"But until now, we didn't think any animal species, including monkeys, perceived it the way we do. Now we know that marmosets, and likely other primate ancestors, do," said Xiaoqin Wang, professor of biomedical engineering at Johns Hopkins University's school of medicine.

First, people are better at distinguishing pitch differences at low frequencies than high. Second, humans are able to pick up on subtle changes in the spread between pitches at low frequencies or hertz. And third, at high frequencies, peoples' ability to perceive pitch differences among tones played simultaneously is related to how sensitive they are to the rhythm.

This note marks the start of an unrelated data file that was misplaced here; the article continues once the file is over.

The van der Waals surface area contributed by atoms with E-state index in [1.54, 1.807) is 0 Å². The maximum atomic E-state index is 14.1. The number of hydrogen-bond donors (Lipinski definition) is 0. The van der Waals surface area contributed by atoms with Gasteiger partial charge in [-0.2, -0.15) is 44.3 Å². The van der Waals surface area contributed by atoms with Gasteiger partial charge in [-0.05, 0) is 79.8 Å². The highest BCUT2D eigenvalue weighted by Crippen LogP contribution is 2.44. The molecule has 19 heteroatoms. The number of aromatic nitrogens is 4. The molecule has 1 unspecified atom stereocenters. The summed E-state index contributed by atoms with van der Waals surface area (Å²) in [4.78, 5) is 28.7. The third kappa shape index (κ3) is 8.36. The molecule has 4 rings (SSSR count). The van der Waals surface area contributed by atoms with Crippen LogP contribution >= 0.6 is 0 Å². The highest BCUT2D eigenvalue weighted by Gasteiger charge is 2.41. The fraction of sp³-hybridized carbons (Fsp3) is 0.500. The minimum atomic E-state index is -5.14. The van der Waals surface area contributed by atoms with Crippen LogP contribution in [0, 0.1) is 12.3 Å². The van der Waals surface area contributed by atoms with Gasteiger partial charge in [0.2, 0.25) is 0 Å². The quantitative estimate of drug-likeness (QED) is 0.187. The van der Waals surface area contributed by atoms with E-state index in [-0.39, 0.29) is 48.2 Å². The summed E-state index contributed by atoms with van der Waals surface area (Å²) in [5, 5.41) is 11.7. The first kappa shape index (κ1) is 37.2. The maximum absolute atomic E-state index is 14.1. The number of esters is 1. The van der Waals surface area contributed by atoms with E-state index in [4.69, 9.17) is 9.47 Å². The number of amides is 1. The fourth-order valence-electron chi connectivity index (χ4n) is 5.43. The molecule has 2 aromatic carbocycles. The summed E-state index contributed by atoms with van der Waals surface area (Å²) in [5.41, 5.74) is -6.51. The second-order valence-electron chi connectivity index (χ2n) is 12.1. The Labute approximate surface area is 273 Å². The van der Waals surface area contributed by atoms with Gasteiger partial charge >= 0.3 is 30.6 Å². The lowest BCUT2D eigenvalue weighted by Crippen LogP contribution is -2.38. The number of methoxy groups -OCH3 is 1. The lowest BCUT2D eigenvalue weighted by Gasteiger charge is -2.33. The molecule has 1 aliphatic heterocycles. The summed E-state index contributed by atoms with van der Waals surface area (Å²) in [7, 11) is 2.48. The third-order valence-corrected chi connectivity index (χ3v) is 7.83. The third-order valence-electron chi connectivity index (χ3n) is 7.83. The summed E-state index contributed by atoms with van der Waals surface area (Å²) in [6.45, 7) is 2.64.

Through a series of hearing tests, Wang's team determined that marmosets share all three features with humans, suggesting that human components of pitch perception evolved much earlier than previously thought.

The American continent, with its marmosets in place, broke away from the African land mass approximately 40 million years ago, before humans appeared in Africa. So it's possible that this human-like pitch perception evolved before that break and was maintained throughout primate evolution in Africa until it was inherited by modern humans.

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